I don’t think we really forget – it’s more like an erosion. We live in a culture where negativity chips away at us every day. Desperate housewives screaming on TV. Columnists and media make their point with visceral prose. Twitter erupts with instant gripes, opinions, and many times, knee jerk reactions.

It chips away at us like a sculptor with an ice pick until we’re so whittled down that our thoughts become:

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Chinglish (continued)

[Continued from previous post]….

For some reason “Chinglish,” as the translation from Chinese to English is jokingly called, tends to lend itself to especially bad translational grammar. Some can perhaps be blamed on bad translating, but part is the taxonomical difference in the way the Chinese and Americans speak. Whatever the reason, it is a hilarious source of amusement to Kyle and Holly, who collects photos of exceptionally poorly translated menus and signs.

Some examples:

The ancient building is renovating. Please excuse me for bringing trouble to you.

The act of smoking, eating and drinking the drink and staying on for a long time become troubled of other users and stop it, please. (sign on subway)

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Book Excerpt: Chinglish

It’s been awhile since I’ve posted an update on the book.  Today’s post is an excerpt, “Chinglish,” from the Coffee, Tea and Holy Water China section:


When my stay with Lisa is over, I travel to another province to visit Kyle, a good friend who has been working in China for two years. When the time comes to go to the airport, I am picked up by a no-nonsense woman taxi driver who glares at me warily and spits on the pavement. The Chinese believe in a flow of energy throughout the body (qi) that must be kept in proper balance. As a result, they are a matter-of-fact about expelling bodily fluid like mucus, and it is not considered rude to spit in public. She nods as if agreeing with the words of Shrek, “Better out than in, I always say.”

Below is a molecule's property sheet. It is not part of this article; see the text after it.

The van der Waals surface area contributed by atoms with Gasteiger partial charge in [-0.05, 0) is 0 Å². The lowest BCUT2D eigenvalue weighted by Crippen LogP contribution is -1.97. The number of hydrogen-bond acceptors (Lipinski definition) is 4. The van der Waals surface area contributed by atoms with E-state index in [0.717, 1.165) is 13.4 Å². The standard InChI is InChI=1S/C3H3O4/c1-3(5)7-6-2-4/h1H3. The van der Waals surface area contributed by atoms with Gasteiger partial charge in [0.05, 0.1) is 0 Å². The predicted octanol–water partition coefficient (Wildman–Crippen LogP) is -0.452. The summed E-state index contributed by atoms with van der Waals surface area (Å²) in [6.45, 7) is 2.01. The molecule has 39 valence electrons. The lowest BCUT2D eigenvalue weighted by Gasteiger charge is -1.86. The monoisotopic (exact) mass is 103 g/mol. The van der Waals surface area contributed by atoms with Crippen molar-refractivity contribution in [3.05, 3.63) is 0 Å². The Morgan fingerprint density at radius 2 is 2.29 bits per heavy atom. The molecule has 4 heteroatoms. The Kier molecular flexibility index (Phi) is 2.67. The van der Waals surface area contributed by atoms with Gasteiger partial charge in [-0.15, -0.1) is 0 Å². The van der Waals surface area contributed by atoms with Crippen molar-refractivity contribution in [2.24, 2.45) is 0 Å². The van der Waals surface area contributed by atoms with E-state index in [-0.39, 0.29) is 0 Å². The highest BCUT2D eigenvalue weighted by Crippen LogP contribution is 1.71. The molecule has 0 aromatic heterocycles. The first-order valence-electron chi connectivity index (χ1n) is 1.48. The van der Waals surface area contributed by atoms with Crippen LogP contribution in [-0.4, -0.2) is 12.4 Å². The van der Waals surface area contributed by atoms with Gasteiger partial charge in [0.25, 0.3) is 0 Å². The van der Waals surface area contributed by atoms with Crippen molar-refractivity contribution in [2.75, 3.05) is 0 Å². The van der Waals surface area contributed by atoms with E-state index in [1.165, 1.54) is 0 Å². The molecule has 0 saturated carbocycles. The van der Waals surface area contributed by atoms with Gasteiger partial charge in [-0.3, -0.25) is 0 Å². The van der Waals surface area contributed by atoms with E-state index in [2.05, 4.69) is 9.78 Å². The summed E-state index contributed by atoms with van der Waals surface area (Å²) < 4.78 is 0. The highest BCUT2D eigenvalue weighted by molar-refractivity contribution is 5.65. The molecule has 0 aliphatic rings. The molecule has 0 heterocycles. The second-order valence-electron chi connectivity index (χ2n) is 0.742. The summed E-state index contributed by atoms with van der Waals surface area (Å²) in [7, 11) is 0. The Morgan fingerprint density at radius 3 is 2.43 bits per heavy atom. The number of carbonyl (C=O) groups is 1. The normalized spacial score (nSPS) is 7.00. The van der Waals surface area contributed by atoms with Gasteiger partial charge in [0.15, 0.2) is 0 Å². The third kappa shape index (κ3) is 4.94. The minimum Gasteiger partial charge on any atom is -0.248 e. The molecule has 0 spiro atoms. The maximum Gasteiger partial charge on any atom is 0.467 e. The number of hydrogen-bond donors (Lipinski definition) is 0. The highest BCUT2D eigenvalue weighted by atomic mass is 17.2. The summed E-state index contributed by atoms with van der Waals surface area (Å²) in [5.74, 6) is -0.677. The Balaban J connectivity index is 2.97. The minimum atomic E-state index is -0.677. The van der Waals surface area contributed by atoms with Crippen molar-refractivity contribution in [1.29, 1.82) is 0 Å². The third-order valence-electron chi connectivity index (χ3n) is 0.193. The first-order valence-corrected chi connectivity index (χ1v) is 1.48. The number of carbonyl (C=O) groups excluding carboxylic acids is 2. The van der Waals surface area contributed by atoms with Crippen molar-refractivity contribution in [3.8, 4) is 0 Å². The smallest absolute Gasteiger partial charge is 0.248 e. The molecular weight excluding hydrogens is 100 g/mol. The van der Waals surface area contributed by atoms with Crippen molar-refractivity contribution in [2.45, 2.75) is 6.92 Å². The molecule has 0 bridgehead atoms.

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Blog of the Week

Great post by Dan Bouchelle of Walking in the Reign, Why It’s Hard to Be Christian In America:

“What is difficult about being back in The States?” I asked as I sat across from a couple who have grown accustom to life on a mission team in a developing country. They are nearing a time of return to the US permanently and their recent visit “home” has been grueling in many ways.

The wife shot back without any pause to reflect: “Church, over-stimulation, and the frantic pace.” They had obviously been talking about this a lot during this visit as they prepared themselves for long term re-entry on their next trip back. To consider, “This is going to be our life,” is a scary thought….”

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Definitely food for thought. Thanks to Molly Goen for sharing!




Back in the Saddle

I haven’t posted in awhile – some of you know I’ve been on a 90-day break. But I’m back in the saddle now and I have some exciting news to share!

Coffee, Tea and Holy Water is going to be published by Abingdon Press later this year! No word on the exact date yet – it will probably be late 2014.

A special thank you to everyone who has contributed toward or prayed about the project. I understand the analogy now that writing a book is like birthing a baby…it’s been a long process. The past few months have been consumed with edits and there will probably be many more.

Details to follow later…

Things Taken for Granted in the U.S.

One question I’m asked most often about my trips is, what are some of the differences you noticed about other cultures…or more specifically, what are some of the things people in other cultures have a hard time believing about the U.S.?

The link below has a pretty good list — it’s a compilation of 16 individuals describing things that are unbelievable to foreigners / taken for granted by Americans (by Michael Koh; Thought Catalog):

One of the things that sticks out most in my mind about America is how homogenous the laws are from one part of the country to the other, and how orderly things are in general — especially traffic. I could go on, but the list above highlights them all better than I could.

Happy reading!